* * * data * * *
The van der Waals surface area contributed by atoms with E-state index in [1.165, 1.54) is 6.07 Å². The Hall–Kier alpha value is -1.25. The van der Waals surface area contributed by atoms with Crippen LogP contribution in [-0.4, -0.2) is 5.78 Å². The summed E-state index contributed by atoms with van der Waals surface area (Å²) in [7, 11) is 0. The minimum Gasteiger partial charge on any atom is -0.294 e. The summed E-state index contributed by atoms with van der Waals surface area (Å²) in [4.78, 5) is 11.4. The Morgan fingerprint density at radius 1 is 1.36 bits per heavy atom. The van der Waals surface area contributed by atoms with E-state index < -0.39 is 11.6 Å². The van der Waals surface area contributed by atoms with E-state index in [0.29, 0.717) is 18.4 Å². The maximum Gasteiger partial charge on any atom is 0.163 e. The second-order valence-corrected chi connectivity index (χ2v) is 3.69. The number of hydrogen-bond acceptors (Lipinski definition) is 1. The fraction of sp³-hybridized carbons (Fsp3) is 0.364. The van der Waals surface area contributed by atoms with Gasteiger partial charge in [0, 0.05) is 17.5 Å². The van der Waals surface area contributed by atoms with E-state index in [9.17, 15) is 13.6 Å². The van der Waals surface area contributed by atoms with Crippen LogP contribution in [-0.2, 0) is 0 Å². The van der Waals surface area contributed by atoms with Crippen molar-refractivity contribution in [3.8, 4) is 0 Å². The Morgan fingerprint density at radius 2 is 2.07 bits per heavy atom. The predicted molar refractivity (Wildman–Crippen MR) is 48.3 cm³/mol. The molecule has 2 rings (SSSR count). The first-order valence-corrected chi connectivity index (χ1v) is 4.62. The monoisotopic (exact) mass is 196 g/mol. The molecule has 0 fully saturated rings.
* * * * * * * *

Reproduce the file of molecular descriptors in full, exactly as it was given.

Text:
The van der Waals surface area contributed by atoms with E-state index in [1.165, 1.54) is 6.07 Å². The Hall–Kier alpha value is -1.25. The van der Waals surface area contributed by atoms with Crippen LogP contribution in [-0.4, -0.2) is 5.78 Å². The summed E-state index contributed by atoms with van der Waals surface area (Å²) in [7, 11) is 0. The minimum Gasteiger partial charge on any atom is -0.294 e. The summed E-state index contributed by atoms with van der Waals surface area (Å²) in [4.78, 5) is 11.4. The Morgan fingerprint density at radius 1 is 1.36 bits per heavy atom. The van der Waals surface area contributed by atoms with E-state index < -0.39 is 11.6 Å². The van der Waals surface area contributed by atoms with E-state index in [0.29, 0.717) is 18.4 Å². The maximum Gasteiger partial charge on any atom is 0.163 e. The second-order valence-corrected chi connectivity index (χ2v) is 3.69. The number of hydrogen-bond acceptors (Lipinski definition) is 1. The fraction of sp³-hybridized carbons (Fsp3) is 0.364. The van der Waals surface area contributed by atoms with Gasteiger partial charge in [0, 0.05) is 17.5 Å². The van der Waals surface area contributed by atoms with E-state index in [9.17, 15) is 13.6 Å². The van der Waals surface area contributed by atoms with Crippen LogP contribution in [-0.2, 0) is 0 Å². The van der Waals surface area contributed by atoms with Crippen molar-refractivity contribution in [3.8, 4) is 0 Å². The Morgan fingerprint density at radius 2 is 2.07 bits per heavy atom. The predicted molar refractivity (Wildman–Crippen MR) is 48.3 cm³/mol. The molecule has 2 rings (SSSR count). The first-order valence-corrected chi connectivity index (χ1v) is 4.62. The monoisotopic (exact) mass is 196 g/mol. The molecule has 0 fully saturated rings.